Monday, June 09, 2014

Helen Nielsen

DOWN AT THE EDGE of Mexican town, where the pavement gave out and the yellow dust drifted ankle-deep over the hard-packed adobe, a radio was moaning a dreamy beat into the night. It was the kind of music that needs two people, but only one was listening ...
Obit Delayed, Helen Nielsen
That's the opening of the first novel I'm reading by Helen Nielsen, and I hope you'll agree that it demonstrates the woman had chops.

Nielsen wrote around eighteen books from the 1950s through the 1970s as well as television scripts. She had studied commercial art and, according to one account, worked as a draftsman during World War II contributed to the designs of B-36 and P-80 aircraft.

What I like in Obit Delayed are the intelligence and wit Nielsen brings to what otherwise might be routine bits of mystery business. Here's one nice mix of wit and pulpy raciness:
"Now that Mitch noticed, the man did have a newly wedded look— but he didn’t fit. He was too common, too Mr. Average Man. Not that a man couldn’t look like a grocery clerk and still be a murderer, but how, Mitch wondered, could he be married to a number like the blonde?"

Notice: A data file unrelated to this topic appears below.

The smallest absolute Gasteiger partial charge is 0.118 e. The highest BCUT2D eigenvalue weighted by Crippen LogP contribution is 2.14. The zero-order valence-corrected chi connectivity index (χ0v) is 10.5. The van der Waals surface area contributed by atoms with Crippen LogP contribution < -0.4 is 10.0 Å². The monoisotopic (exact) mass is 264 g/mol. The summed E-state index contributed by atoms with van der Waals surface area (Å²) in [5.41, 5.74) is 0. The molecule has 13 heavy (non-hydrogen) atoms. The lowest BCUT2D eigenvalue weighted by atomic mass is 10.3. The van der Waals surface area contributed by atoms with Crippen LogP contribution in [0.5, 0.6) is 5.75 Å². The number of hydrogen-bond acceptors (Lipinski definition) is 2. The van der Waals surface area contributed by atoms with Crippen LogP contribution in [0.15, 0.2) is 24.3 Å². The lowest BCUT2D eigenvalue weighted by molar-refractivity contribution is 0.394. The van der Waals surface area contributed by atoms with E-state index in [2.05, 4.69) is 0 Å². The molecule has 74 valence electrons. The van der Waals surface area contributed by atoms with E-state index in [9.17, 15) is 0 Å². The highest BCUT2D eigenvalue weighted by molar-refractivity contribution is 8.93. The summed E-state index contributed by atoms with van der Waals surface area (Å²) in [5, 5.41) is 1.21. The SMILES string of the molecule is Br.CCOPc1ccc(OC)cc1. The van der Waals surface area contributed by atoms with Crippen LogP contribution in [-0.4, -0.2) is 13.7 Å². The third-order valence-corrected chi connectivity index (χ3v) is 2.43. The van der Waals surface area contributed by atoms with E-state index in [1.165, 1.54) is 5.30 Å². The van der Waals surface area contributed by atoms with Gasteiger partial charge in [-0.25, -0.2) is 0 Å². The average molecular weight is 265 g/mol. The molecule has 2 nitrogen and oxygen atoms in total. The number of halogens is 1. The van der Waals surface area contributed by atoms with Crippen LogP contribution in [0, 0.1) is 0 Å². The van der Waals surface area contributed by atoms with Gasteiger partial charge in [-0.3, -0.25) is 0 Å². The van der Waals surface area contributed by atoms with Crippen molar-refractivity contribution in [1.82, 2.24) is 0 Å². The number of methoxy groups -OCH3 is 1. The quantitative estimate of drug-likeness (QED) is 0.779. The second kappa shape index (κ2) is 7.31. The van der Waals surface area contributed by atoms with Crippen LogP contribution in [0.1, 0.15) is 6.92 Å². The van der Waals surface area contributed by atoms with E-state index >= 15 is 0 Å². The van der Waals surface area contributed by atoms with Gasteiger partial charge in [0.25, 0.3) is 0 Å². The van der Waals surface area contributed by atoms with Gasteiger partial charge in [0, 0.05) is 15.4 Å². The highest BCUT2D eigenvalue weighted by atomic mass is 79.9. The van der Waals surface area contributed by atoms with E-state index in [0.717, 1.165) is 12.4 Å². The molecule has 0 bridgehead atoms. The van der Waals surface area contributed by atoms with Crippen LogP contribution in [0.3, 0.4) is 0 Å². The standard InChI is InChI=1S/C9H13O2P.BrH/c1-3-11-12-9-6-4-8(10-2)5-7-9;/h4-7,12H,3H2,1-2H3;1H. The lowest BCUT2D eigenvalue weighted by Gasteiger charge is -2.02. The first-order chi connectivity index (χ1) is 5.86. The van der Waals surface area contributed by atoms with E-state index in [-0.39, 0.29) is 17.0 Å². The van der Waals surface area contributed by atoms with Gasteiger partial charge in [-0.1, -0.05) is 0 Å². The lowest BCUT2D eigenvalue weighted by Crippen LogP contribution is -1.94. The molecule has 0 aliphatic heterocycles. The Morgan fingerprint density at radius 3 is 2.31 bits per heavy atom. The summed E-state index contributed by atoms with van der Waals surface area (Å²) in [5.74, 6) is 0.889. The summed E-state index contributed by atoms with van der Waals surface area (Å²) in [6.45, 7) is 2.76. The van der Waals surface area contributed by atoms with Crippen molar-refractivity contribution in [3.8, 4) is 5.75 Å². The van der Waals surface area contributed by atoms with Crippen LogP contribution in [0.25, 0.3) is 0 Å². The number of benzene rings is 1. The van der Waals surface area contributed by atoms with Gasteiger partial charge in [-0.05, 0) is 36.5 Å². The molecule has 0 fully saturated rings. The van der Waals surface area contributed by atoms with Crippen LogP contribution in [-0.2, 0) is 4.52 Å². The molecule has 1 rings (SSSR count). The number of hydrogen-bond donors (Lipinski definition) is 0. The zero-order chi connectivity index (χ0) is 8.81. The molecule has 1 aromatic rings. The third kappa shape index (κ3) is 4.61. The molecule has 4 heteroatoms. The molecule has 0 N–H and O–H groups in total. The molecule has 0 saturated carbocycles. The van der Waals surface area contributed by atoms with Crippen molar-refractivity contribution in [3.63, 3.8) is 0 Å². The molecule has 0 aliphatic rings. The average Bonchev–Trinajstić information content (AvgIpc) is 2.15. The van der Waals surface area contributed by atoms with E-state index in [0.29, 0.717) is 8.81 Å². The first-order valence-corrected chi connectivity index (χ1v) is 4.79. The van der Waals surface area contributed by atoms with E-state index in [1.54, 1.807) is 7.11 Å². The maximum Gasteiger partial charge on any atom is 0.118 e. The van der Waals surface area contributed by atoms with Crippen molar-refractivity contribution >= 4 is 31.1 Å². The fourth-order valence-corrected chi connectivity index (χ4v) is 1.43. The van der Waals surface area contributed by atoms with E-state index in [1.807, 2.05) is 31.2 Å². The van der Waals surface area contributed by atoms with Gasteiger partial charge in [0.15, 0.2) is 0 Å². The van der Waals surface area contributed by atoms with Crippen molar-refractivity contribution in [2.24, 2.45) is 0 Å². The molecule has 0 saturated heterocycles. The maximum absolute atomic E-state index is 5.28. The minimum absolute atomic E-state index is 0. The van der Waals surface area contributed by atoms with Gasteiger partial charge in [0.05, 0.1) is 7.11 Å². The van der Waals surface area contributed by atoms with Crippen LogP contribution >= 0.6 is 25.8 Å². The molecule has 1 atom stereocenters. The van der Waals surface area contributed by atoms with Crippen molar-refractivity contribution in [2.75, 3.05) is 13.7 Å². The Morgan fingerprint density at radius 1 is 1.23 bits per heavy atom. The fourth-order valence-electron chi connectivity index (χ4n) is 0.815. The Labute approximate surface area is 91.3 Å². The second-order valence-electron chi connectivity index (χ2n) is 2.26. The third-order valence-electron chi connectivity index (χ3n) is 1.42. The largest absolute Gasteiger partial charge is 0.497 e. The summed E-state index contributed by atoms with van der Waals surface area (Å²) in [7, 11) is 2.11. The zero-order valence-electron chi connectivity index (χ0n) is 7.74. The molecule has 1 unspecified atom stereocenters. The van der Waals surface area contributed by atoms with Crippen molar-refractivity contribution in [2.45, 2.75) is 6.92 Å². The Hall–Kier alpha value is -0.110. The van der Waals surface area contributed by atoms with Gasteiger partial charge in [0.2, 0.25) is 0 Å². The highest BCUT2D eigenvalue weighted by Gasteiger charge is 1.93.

And then there's this description of a man who, from a young age, did not maintain himself in top physical shape: "Even in so old a photo Frank Wales showed sighs of an impending bay window."  That is the most creative synonym I've ever seen for "spare tire," and it makes me want to read more by the mysterious Helen Nielsen.

© Peter Rozovsky 2014

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4 Comments:

Blogger RT said...

"Ankle-deep dust"? Really? I'm having a tough time getting that visual in my mind. Is that kind of hyperbole typical in Nielsen's writing?

June 09, 2014  
Blogger seana graham said...

I'm not familiar with her, but at least the first quote reminded me a bit of Dorothy B. Hughes. Although I don't think she tended toward humor.

June 09, 2014  
Blogger Peter Rozovsky said...

R.T., I read right over that, perhaps because I read "drifted" as an active verb and pictured dust lazily drifting about, ankle deep, blown by lazy breeze, like tumbleweeds.

June 09, 2014  
Blogger Peter Rozovsky said...

Seana, I'm not sure I'd group Helen Nielsen with writers of humorous crime fiction, though Obit Delayed contains the occasional wry observation. Rather, I would call her witty, sometimes ironic and detached, highly intelligent, and a thoroughgoing professional.

I bought another book of hers today at that storehouse of paperbacks, Whodunit in Philadelphia, so I may become more of a Nielsonian in the coming days.

June 09, 2014  

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